Adding Names

If you record the creation of a named range and then view the code, you see something similar to

ActiveWorkbook.Names.Add Name:="Fruits", RefersToR1C1:

=Sheet2!R1C1:R6C6"

This creates a global name "Fruits", which includes the range A1:F6 (R1C1:R6C6). The formula is enclosed in quotes and the equal sign in the formula must be included. Also, the range reference must be absolute (include the $ sign) or in R1C1 notation. If the sheet on which the name is created is the active sheet, the sheet reference does not have to be included; however, it can make the code easier to understand.

To create a local name, include the sheet name:

ActiveWorkbook.Names.Add Name:="Sheet2!Fruits", _ RefersToR1C1:="=Sheet2!R1C1:R6C6"

Or specify that the Names collection belongs to a worksheet:

Worksheets("Sheet1").Names.Add Name:="Fruits", _ RefersToR1C1:="=Sheet1!R1C1:R6C6"

The preceding example is what you would learn from the macro recorder. There is a simpler way:

Range("A1:F6").Name = "Fruits" Or, for a local variable only: Range("A1:F6").Name = "Sheet1!Fruits"

Although this is much easier and quicker than what the macro recorder creates, it is limited in that it works only for ranges. Formulas, strings, numbers, and arrays require the use of the Add method.

The Name Property of the Name ObjectName is an object but still has a Name property. The following line renames an existing name:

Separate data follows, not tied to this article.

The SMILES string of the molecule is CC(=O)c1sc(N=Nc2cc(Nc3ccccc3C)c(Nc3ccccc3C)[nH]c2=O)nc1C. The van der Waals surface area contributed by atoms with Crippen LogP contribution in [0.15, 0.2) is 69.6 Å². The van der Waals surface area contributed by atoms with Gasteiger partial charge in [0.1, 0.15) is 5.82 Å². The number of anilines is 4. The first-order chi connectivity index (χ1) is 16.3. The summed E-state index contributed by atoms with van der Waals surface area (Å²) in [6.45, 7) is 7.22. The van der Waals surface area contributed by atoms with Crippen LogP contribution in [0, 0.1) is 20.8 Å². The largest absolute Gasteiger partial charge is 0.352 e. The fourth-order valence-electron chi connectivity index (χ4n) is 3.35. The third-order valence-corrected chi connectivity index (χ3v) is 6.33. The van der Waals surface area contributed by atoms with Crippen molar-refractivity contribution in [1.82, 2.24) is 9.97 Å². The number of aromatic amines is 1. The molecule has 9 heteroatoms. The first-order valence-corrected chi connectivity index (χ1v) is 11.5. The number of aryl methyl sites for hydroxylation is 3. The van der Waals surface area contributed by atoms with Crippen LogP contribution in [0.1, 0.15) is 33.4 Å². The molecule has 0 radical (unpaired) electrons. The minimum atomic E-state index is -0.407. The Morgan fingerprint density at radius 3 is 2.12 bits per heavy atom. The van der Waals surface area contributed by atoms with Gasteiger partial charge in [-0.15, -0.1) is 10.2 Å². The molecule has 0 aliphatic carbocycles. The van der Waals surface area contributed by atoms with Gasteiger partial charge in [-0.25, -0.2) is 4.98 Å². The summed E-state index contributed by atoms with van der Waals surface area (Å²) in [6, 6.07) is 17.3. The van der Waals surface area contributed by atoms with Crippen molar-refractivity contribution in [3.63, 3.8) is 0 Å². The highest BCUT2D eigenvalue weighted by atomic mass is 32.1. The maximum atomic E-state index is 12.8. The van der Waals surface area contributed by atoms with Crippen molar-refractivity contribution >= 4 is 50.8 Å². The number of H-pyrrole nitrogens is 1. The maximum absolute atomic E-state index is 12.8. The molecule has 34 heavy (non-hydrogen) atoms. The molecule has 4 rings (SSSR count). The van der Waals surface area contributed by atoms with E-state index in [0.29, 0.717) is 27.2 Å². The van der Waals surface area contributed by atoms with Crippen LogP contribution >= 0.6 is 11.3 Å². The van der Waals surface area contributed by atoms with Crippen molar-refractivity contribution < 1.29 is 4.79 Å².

Names("Fruits").Name = "Produce"

"Fruits" no longer exists; "Produce" is now the name of the range.

When renaming names in which a local and global reference both carry the same name, the previous line renames the local reference first.

If Range("A1:F6").Name = "Fruits" exists early in the code and then Range ("A1:F6").Name = "Produce" is added later on, "Produce" overwrites "Fruits", as shown in Figure 7.4. An attempt to access the local name "Fruits" later in the program creates an error because it no longer exists.

Figure 7.4

It's easy to overwrite an existing name if you aren't careful.The local name Fruits has been overwritten by the local name Produce.The name Fruits you see is the global variable, not the local one.

Figure 7.4

It's easy to overwrite an existing name if you aren't careful.The local name Fruits has been overwritten by the local name Produce.The name Fruits you see is the global variable, not the local one.

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